Texas Twister: The Chase for a 27-Point Buck

Texas Twister: The Chase for a 27-Point Buck
Imagine hanging a trail camera and immediately getting photos of a beast you didn’t even know existed. That’s the happy shock to which the author was treated in Collin County last November.

The moment I saw this stunning buck on my trail camera, everything about my plan for deer season changed.

When most of us deer enthusiasts think of hotspots for hunting wide-racked Texas bucks, the legendary Brush Country south of San Antonio comes to mind. In that vast land of huge ranches and relatively light overall hunting pressure, many bucks are given a chance to reach their full antler potential. And with the genes for wide spread being much in evidence across the region, it’s no surprise to learn that some of the broadest racks in the record book have come from there.

However, not all these “longhorns” in Texas live out their days in that arid land of thornbrush down south. Some reside much farther north — and much closer to the bright lights of the big city.

My own hunting area is in Collin County. That’s a little under an hour northeast of Dallas, which is itself nearly 300 miles north of San Antonio. And San Antonio is 200 miles north, if not farther, from some of the best South Texas ranches. In other words, Collin County is a long, long way from the epicenter for wide-spreading Texas deer. In fact, we’re closer to Memphis than to those ranches of the lower Rio Grande valley.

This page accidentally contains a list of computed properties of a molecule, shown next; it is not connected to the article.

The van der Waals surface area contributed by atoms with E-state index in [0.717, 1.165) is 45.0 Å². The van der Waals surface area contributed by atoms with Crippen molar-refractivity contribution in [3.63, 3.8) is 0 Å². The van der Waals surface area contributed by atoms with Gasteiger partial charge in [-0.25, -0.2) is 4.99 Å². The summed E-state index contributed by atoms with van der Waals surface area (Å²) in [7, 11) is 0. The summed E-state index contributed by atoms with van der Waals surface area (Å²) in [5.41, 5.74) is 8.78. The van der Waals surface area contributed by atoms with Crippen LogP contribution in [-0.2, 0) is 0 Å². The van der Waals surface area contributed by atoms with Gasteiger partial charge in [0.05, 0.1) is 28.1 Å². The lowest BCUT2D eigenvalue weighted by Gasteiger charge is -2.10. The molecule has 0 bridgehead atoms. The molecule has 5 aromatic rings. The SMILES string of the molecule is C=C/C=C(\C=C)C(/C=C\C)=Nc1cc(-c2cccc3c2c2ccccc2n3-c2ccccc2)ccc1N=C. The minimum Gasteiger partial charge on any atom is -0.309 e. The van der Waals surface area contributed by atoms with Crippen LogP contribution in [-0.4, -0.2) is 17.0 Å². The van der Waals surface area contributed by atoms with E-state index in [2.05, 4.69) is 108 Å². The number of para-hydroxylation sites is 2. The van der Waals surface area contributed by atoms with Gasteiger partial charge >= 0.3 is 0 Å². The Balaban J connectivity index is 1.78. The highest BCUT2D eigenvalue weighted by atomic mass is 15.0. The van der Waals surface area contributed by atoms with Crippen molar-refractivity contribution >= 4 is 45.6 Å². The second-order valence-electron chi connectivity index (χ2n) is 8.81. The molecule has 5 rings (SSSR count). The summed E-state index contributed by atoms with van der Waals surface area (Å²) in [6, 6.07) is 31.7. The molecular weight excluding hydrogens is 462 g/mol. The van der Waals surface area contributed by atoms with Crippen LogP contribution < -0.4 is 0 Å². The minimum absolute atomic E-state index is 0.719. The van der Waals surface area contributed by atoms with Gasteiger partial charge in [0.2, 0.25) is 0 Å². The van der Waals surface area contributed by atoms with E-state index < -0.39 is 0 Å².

That said, we do have some wide whitetails in the region I hunt. If that fact wasn’t crystal clear to me before, it certainly became that way last November.


AN UNEXPECTED DISCOVERY

On Nov. 5, while scouting, I found a new rub on a fairly large tree at a feeder. I put out a Spypoint cellular camera in the location, and that very night the buck showed up. Once I saw the incredible deer in the photo, my season plan shifted straight into figuring out where he was coming from and bedding.


I hung several more cameras on nearby trails and rublines and waited. It took me about two weeks to finally figure out the buck’s bedding location, but once I’d determined that, I started setting up my stand locations based on various wind directions.


FROM PHOTOS TO A VISUAL

My first encounter with the huge buck took place around 7:45 a.m. on Nov. 17. That morning he came to within 45 yards of me but stayed in the brush. Finally he just turned and walked back in the direction from which he’d come, never offering a shot I felt good enough about to take.

To have seen a deer of this class on the hoof was an intense experience, to say the least. I’d shot some pretty big free-ranging bucks and of course had closely studied my photos of this one, but seeing him in the flesh was mind- blowing. You can’t expect to even have a whitetail of this caliber in your area, much less actually see him in legal light while hunting. At that point, I felt my window of opportunity was only going to last a couple more weeks, while the rut was still going on. Feeling the pressure to make it happen, I then hunted from daylight until dark for the next three days but saw no sign of the giant, though other deer were moving well. Knowing how special he was, I wasn’t about to quit.

A HOLIDAY CELEBRATION

On Thanksgiving morning, I decided to go do a quick sit for a couple hours before getting back home for lunch with the family. The morning started out to be pretty quiet. I planned to leave the woods around 9:30. As I sat in my Ghost Blind, there was no indication that anything of importance would happen on this hunt.